As is the case in most years, the first preseason game usually features plenty of snaps for some of the big-name players. Thursday’s game didn’t disappoint, as both teams traded big plays on both sides of the ball that made for a pretty entertaining football game for early August, all things considered.
Here are five takeaways from Thursday’s preseason opener at New Era Field:
Nathan Peterman came to play: Even the biggest Nathan Peterman detractors had to be pretty impressed with the second-year quarterback’s near-perfect performance. Peterman quickly found his favorite target in Kelvin Benjamin, and the two developed plenty of chemistry as the first quarter continued, capped off by a 28-yard touchdown pass to put the Bills on the board and in the lead. Peterman finished 9-for-10 for 119 yards with a touchdown and a tipped-ball interception. The pick that came late in the first quarter certainly looked like a case of missed timing, but overall, it was a preseason debut that made a strong statement about the ongoing quarterback competition.
McCarron/Allen reviews: It was hard for the other two guys on Buffalo’s quarterback depth chart to follow the first quarter Peterman had, but they were both given plenty of opportunities on Thursday. McCarron spent most of his first few minutes on the field scrambling away from pressure, as he had to deal with the Bills’ second-team offensive line. When the veteran had time to throw, he looked sharp. McCarron went 7-for-10 for 116 yards and moved the team down the field in the second quarter, before Marcus Murphy capped the drive off with a seven-yard touchdown scamper.
Allen’s performance had its ups and downs and will be dissected plenty over the coming days, but the Bills definitely allowed the rookie to ease into his first NFL game. Allen played the entire second half with numerous third teamers scattering the field for both teams. He had memorable moments (touchdown throw to McCloud) and some that he’d like to have back (wild incompletion on fourth-and-three). Overall, not much stock can be put into what happened behind center on Thursday, other than that the Bills seem to have a set order of quarterbacks heading into next Friday’s game. With the way Peterman and McCarron both performed against the Panthers, there should be no issue with the Bills continuing to ease Allen into an NFL offense.
Not much cleared up at receiver: The good news: several of Buffalo’s wideouts put forth big-game performances on Thursday. The bad news: it didn’t really make the depth chart much clearer. With Corey Coleman and Zay Jones both sitting out, it gave other guys the chance to step up with the first-team offense. Brandon Reilly caught a 59-yard ball from A.J. McCarron in the second quarter. Ray-Ray McCloud caught a 25-yard bullet pass from Allen in the fourth, then showed off his speed on the very next play when he was given the ball on a reverse. His touchdown at the tail end of the game was also impressive, and he certainly made the case for even more playing time as August rolls on.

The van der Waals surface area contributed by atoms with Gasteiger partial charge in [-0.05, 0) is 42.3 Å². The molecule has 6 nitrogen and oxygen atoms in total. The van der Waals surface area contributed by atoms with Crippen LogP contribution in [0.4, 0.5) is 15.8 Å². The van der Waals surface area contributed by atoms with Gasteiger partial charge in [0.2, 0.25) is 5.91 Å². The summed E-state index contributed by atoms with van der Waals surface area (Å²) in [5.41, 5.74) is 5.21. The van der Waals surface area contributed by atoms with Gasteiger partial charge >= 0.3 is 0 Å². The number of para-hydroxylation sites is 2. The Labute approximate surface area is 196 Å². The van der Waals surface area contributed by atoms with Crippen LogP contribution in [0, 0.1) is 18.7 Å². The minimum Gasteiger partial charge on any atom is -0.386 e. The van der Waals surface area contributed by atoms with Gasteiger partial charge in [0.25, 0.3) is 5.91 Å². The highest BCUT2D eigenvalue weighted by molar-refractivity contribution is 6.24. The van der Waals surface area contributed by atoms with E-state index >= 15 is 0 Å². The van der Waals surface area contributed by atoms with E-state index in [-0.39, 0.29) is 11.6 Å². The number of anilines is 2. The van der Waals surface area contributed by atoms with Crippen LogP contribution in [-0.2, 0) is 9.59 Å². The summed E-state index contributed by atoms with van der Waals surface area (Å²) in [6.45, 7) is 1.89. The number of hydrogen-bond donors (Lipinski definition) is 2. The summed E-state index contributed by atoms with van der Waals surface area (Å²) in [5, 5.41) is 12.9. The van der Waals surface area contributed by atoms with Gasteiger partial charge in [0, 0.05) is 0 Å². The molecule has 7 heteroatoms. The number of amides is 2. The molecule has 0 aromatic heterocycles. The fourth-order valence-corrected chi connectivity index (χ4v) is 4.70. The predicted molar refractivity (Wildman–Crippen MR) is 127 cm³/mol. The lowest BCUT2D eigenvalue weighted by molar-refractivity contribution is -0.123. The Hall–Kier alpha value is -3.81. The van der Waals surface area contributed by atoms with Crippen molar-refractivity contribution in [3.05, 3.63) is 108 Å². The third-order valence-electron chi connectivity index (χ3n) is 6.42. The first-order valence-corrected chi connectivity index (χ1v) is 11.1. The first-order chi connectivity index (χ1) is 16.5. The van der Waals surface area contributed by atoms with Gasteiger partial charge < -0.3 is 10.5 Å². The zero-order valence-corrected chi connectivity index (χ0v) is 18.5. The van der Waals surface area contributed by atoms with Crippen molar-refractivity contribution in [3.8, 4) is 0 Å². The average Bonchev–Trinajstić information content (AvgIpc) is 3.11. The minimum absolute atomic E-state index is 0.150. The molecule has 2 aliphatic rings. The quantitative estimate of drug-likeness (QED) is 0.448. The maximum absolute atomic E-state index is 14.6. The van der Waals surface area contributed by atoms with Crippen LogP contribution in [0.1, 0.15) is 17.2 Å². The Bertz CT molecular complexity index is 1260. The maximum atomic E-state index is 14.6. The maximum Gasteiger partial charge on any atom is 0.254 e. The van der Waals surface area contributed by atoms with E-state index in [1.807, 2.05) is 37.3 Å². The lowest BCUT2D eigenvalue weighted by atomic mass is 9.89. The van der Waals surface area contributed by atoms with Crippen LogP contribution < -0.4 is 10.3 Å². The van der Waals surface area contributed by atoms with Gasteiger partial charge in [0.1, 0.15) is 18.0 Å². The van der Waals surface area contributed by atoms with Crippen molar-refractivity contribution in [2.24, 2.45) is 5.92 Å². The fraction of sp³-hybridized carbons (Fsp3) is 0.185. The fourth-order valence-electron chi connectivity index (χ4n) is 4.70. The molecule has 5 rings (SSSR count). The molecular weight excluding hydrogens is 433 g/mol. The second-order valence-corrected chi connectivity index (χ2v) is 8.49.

Defense looked sharp: Outside of Kyle Williams and Trent Murphy, nearly all of Buffalo’s big-name defensive players were flying around the field in the first couple of drives against the Panthers. Jordan Poyer nearly had an interception against Cam Newton on a play that was reminiscent of his strong play that turned him into one of the top safeties in the league last year. The ‘D’ had just one sack in the game, which came courtesy of Harrison Phillips on an overpowering move to get into the backfield.
Carolina was able to reach the end zone three times in the second half, but that came with plenty of players on the field that won’t come close to Buffalo’s 53-man opening day roster.
No penalty controversy: Much has been made about the NFL’s new helmet rules this offseason, especially after several questionable calls during last week’s Hall of Fame game. On Thursday, however, it had no impact on the game, one way or the other. Carolina was called for a helmet hit in the second half, but it was a dangerous hit that would’ve also been called in years past. While many fans and media members were worried the new rules would take over games, that wasn’t the case on Thursday. It’ll certainly be something to watch as the preseason progresses and players on both sides of the ball get more comfortable with the new league mandates.
The game did turn sloppy on the penalty front later in the game for the Bills, however, with numerous false starts
The team finished with 10 penalties for 69 yards. Although those numbers aren’t ideal, the first and second teams played a very clean first half, with most of the calls going against guys way down the depth chart.